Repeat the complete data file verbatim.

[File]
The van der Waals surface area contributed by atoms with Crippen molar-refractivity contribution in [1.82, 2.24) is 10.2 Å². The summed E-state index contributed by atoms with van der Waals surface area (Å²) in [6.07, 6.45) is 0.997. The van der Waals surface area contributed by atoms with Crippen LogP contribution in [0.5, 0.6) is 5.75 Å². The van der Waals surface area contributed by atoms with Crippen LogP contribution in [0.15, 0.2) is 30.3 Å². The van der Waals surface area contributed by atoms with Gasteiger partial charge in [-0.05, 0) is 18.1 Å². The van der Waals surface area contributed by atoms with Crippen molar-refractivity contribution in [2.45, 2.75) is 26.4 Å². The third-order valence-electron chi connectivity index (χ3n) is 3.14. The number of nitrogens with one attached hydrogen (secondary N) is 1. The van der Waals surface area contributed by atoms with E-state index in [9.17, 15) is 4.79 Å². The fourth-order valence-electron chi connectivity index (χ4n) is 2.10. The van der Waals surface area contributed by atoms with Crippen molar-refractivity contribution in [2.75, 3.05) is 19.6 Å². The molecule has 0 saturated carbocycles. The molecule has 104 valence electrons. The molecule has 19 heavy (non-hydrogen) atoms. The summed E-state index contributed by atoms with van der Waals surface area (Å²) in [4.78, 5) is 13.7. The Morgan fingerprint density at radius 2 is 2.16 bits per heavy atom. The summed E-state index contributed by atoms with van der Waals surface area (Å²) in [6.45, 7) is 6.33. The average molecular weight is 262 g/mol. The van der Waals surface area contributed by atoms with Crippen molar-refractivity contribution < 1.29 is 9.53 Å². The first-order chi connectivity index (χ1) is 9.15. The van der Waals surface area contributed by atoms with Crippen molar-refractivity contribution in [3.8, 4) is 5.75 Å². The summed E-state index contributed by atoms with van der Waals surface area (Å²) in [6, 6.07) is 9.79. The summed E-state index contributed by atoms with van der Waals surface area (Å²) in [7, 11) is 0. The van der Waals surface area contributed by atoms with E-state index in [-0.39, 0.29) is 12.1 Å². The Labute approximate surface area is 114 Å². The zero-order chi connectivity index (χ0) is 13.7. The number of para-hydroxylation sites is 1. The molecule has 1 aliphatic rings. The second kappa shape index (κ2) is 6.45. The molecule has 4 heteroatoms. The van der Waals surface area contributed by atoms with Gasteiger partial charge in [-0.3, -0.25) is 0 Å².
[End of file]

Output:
The van der Waals surface area contributed by atoms with Crippen molar-refractivity contribution in [1.82, 2.24) is 10.2 Å². The summed E-state index contributed by atoms with van der Waals surface area (Å²) in [6.07, 6.45) is 0.997. The van der Waals surface area contributed by atoms with Crippen LogP contribution in [0.5, 0.6) is 5.75 Å². The van der Waals surface area contributed by atoms with Crippen LogP contribution in [0.15, 0.2) is 30.3 Å². The van der Waals surface area contributed by atoms with Gasteiger partial charge in [-0.05, 0) is 18.1 Å². The van der Waals surface area contributed by atoms with Crippen molar-refractivity contribution in [2.45, 2.75) is 26.4 Å². The third-order valence-electron chi connectivity index (χ3n) is 3.14. The number of nitrogens with one attached hydrogen (secondary N) is 1. The van der Waals surface area contributed by atoms with E-state index in [9.17, 15) is 4.79 Å². The fourth-order valence-electron chi connectivity index (χ4n) is 2.10. The van der Waals surface area contributed by atoms with Crippen molar-refractivity contribution in [2.75, 3.05) is 19.6 Å². The molecule has 0 saturated carbocycles. The molecule has 104 valence electrons. The molecule has 19 heavy (non-hydrogen) atoms. The summed E-state index contributed by atoms with van der Waals surface area (Å²) in [4.78, 5) is 13.7. The Morgan fingerprint density at radius 2 is 2.16 bits per heavy atom. The summed E-state index contributed by atoms with van der Waals surface area (Å²) in [6.45, 7) is 6.33. The average molecular weight is 262 g/mol. The van der Waals surface area contributed by atoms with Crippen molar-refractivity contribution < 1.29 is 9.53 Å². The first-order chi connectivity index (χ1) is 9.15. The van der Waals surface area contributed by atoms with Crippen molar-refractivity contribution in [3.8, 4) is 5.75 Å². The summed E-state index contributed by atoms with van der Waals surface area (Å²) in [6, 6.07) is 9.79. The summed E-state index contributed by atoms with van der Waals surface area (Å²) in [7, 11) is 0. The van der Waals surface area contributed by atoms with E-state index in [-0.39, 0.29) is 12.1 Å². The Labute approximate surface area is 114 Å². The zero-order chi connectivity index (χ0) is 13.7. The number of para-hydroxylation sites is 1. The molecule has 1 aliphatic rings. The second kappa shape index (κ2) is 6.45. The molecule has 4 heteroatoms. The van der Waals surface area contributed by atoms with Gasteiger partial charge in [-0.3, -0.25) is 0 Å².